9. Peter Arcidiacono & Cory Koedel, 2014. "Race and College Success: Evidence from Missouri," American Economic Journal: Applied Economics, American Economic Association, pages 20-57.
    10. Salvador Contreras, 2016. "For Economic Advantage or Something Else? A Case for Racial Identification Switching," The Review of Black Political Economy, Springer;National Economic Association, pages 301-323.
    11. John V. Winters, 2017. "Do Native STEM Graduates Increase Innovation? Evidence from U.S. Metropolitan Areas," Economics Working Paper Series 1714, Oklahoma State University, Department of Economics and Legal Studies in Business.
    12. Bertoni, Marco & Gibbons, Stephen & Silva, Olmo, 2017. "School Choice during a Period of Radical School Reform: Evidence from the Academy Programme," IZA Discussion Papers 11162, Institute for the Study of Labor (IZA).
    13. Rodney J. Andrews & Scott A. Imberman & Michael F. Lovenheim, 2016. "Recruiting and Supporting Low-Income, High-Achieving Students at Flagship Universities," NBER Working Papers 22260, National Bureau of Economic Research, Inc.
    14. Landaud, Fanny & Ly, Son-Thierry & Maurin, Eric, 2016. "Competitive Schools and the Gender Gap in the Choice of Field of Study," CEPR Discussion Papers 11411, C.E.P.R. Discussion Papers.
    15. Marco Bertoni & Stephen Gibbons & Olmo Silva, 2017. "What’s in a Name? Expectations, Heuristics and Choice During a Period of Radical School Reform," CEP Discussion Papers dp1477, Centre for Economic Performance, LSE.
    16. Peter Arcidiacono & Michael Lovenheim, 2016. "Affirmative Action and the Quality-Fit Trade-Off," Journal of Economic Literature, American Economic Association, pages 3-51.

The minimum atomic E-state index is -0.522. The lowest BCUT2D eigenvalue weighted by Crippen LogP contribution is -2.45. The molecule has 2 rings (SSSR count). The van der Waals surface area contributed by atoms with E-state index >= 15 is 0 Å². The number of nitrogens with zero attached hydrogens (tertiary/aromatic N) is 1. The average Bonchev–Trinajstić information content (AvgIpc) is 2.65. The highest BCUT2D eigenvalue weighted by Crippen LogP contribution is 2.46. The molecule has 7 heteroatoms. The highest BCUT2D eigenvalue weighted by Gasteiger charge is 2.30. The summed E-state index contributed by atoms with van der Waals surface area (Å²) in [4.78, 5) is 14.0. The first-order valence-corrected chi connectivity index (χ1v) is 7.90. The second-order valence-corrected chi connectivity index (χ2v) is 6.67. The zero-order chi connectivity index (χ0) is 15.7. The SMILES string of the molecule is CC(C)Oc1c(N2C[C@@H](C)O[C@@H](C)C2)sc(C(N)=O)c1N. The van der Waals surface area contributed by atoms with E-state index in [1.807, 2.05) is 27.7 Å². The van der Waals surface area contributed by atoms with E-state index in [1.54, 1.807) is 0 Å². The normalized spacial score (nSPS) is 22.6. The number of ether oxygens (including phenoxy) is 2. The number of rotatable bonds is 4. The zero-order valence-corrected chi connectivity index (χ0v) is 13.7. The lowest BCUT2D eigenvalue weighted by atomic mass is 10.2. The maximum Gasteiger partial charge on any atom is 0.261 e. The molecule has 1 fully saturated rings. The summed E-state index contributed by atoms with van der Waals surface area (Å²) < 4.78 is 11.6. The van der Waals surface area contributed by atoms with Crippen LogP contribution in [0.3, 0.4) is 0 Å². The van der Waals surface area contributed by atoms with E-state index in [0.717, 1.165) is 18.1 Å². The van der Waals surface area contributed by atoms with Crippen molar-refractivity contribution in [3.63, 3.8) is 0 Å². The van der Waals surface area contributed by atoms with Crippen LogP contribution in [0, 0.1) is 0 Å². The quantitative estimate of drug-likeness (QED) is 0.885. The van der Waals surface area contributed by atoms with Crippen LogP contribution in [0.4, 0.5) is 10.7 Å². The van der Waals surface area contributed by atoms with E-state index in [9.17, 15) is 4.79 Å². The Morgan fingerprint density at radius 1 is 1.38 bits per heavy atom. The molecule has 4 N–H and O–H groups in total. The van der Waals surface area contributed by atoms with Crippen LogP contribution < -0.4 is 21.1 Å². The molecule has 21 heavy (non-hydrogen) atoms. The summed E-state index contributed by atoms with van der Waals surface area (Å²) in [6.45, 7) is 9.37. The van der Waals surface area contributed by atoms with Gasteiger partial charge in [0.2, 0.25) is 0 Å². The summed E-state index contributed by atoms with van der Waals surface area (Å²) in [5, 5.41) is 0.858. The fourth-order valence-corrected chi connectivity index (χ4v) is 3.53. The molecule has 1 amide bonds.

17. Christopher R. Walters, 2014. "The Demand for Effective Charter Schools," NBER Working Papers 20640, National Bureau of Economic Research, Inc.
    18. Peter Arcidiacono & Michael Lovenheim, 2016. "Affirmative Action and the Quality-Fit Trade-Off," Journal of Economic Literature, American Economic Association, pages 3-51.
    19. Alexis Le Chapelain, 2014. "Market for Education and Student Achievement," Sciences Po publications info:hdl:2441/1jgbspo1909, Sciences Po.
    20. Joshua Angrist & David Autor & Sally Hudson & Amanda Pallais, 2014. "Leveling Up: Early Results from a Randomized Evaluation of Post-Secondary Aid," NBER Working Papers 20800, National Bureau of Economic Research, Inc.
    21. Winters, John V., 2014. "Foreign and Native-Born STEM Graduates and Innovation Intensity in the United States," IZA Discussion Papers 8575, Institute for the Study of Labor (IZA).
    22. Hinrichs, Peter, 2014. "Affirmative action bans and college graduation rates," Economics of Education Review, Elsevier, vol. 42(C), pages 43-52.

    More about this item

    Keywords

    STEM majors; minorities; college graduation;

    JEL classification:

    • I23 - Health, Education, and Welfare - - Education - - - Higher Education; Research Institutions
    • I24 - Health, Education, and Welfare - - Education - - - Education and Inequality
    • J15 - Labor and Demographic Economics - - Demographic Economics - - - Economics of Minorities, Races, Indigenous Peoples, and Immigrants; Non-labor Discrimination